Social Indicators Research

, Volume 130, Issue 3, pp 1051–1072 | Cite as

The Rising Tide of Absolute Global Income Inequality During 1850–2010: Is It Driven by Inequality Within or Between Countries?

  • Thomas Goda
  • Alejandro Torres García


This paper is the first to decompose absolute global income inequality into its within-country and between-country component. The results show a continuous increase of absolute global inequality during 1850–2010, which can be separated into three distinct phases: (1) between 1850 and 1929, within-country inequality explained up to 76 % of absolute global inequality, yet the growth rates of within- and between-country inequality were very similar; (2) a sharp increase in the importance of between-country inequality occurred during the 1929–1950 period, which was followed by a period during which the within- and between-country components were approximately equally relevant; and (3) after 1985, the growth in absolute global inequality was driven primarily by the accelerated growth of within-country income differences. Currently, within-country inequality explains 70 % of absolute global market inequality, a figure close to that of the year 1850. Additional findings include that absolute income convergence between countries took place after 2005, that it is possible to reduce absolute inequality and to grow simultaneously, and that recently within-country net inequality has grown faster than market inequality. The main findings are preserved when different absolute decomposable inequality measures, sample sizes, and purchasing power parity exchange rates are used.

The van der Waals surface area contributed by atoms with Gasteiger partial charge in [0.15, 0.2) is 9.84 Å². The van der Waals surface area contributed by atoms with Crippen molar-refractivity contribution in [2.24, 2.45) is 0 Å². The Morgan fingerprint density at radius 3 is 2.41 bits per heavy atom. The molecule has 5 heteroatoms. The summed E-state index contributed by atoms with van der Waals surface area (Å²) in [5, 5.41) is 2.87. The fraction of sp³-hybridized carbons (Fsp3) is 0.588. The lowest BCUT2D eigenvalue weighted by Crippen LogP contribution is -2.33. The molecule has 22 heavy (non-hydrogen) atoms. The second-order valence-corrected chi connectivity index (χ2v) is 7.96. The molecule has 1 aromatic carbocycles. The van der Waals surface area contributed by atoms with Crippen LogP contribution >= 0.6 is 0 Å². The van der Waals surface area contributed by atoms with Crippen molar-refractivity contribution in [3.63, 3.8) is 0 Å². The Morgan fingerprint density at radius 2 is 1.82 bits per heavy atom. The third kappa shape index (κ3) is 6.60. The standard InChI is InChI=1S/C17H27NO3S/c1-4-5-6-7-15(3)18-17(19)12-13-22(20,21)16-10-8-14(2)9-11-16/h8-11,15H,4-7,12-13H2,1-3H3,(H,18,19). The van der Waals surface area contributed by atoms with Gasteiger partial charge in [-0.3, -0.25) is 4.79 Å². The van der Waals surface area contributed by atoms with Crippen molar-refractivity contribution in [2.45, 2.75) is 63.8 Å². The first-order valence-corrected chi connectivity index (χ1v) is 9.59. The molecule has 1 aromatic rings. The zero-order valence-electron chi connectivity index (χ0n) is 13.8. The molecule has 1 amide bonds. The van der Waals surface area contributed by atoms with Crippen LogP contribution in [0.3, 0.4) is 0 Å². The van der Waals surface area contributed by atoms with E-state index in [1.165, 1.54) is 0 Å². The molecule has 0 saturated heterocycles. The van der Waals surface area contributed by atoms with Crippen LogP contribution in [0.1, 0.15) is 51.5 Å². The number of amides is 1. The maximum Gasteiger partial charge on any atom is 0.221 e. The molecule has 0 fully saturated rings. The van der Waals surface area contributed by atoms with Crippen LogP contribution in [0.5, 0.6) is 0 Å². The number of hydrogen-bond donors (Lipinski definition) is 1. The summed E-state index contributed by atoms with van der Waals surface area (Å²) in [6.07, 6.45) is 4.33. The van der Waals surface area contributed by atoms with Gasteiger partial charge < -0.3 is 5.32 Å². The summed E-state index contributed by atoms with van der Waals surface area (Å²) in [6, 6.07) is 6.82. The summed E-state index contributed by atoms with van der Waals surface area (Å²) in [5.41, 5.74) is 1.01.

Absolute inequality Personal income distribution Global inequality Within-country inequality Between-country inequality 

JEL Classification

D31 D63 O15 



We thank Ange´lica Sanchez, Juliana Arias, and Natalia Gaviria for their outstanding research assistance. Furthermore, we are grateful to Bas van Leeuwen (and his co-authors) for providing us with an updated version of their historical Gini coefficient data based on their paper The Changing Shape of Global Inequality 18502000. We would also like to thank an anonymous referee, Maria Fernanda Quintero, Gustavo Canavire, Thedore Breton, and the participants of the 18th annual conference of the Research Network Macroeconomics and Macroeconomic Policies (FMM) for their helpful comments, which helped us to improve this paper substantially. We gratefully acknowledge financial support from Colombia’s Administrative Department of Science, Technology and Innovation (Colciencias), which partly financed the research assistance of Angélica Sanchez (Jovenes Investigadores program).


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Copyright information

© Springer Science+Business Media Dordrecht 2016

Authors and Affiliations

  1. 1.School of Economics and FinanceUniversidad EAFITMedellínColombia

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